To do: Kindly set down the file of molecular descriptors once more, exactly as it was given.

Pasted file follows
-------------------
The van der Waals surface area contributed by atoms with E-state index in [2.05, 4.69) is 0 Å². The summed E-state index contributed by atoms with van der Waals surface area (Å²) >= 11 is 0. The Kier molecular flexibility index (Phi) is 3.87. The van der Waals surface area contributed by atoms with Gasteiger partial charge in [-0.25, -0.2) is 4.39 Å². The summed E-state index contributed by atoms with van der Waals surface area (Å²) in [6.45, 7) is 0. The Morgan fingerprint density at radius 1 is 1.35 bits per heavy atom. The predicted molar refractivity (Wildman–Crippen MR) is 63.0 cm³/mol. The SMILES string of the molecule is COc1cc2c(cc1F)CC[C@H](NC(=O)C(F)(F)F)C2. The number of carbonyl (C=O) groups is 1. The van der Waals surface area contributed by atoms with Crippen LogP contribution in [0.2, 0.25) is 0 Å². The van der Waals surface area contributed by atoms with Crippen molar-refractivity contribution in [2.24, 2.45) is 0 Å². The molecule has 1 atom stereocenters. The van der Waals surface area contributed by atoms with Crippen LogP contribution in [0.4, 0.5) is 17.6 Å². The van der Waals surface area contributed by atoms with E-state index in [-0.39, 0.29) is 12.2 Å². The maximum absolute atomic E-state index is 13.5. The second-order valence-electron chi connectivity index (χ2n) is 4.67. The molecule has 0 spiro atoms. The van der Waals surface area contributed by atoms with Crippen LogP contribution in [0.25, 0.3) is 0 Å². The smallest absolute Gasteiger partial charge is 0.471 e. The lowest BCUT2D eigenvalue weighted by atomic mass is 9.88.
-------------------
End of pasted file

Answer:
The van der Waals surface area contributed by atoms with E-state index in [2.05, 4.69) is 0 Å². The summed E-state index contributed by atoms with van der Waals surface area (Å²) >= 11 is 0. The Kier molecular flexibility index (Phi) is 3.87. The van der Waals surface area contributed by atoms with Gasteiger partial charge in [-0.25, -0.2) is 4.39 Å². The summed E-state index contributed by atoms with van der Waals surface area (Å²) in [6.45, 7) is 0. The Morgan fingerprint density at radius 1 is 1.35 bits per heavy atom. The predicted molar refractivity (Wildman–Crippen MR) is 63.0 cm³/mol. The SMILES string of the molecule is COc1cc2c(cc1F)CC[C@H](NC(=O)C(F)(F)F)C2. The number of carbonyl (C=O) groups is 1. The van der Waals surface area contributed by atoms with Crippen LogP contribution in [0.2, 0.25) is 0 Å². The van der Waals surface area contributed by atoms with Crippen molar-refractivity contribution in [2.24, 2.45) is 0 Å². The molecule has 1 atom stereocenters. The van der Waals surface area contributed by atoms with Crippen LogP contribution in [0.4, 0.5) is 17.6 Å². The van der Waals surface area contributed by atoms with E-state index in [-0.39, 0.29) is 12.2 Å². The maximum absolute atomic E-state index is 13.5. The second-order valence-electron chi connectivity index (χ2n) is 4.67. The molecule has 0 spiro atoms. The van der Waals surface area contributed by atoms with Crippen LogP contribution in [0.25, 0.3) is 0 Å². The smallest absolute Gasteiger partial charge is 0.471 e. The lowest BCUT2D eigenvalue weighted by atomic mass is 9.88.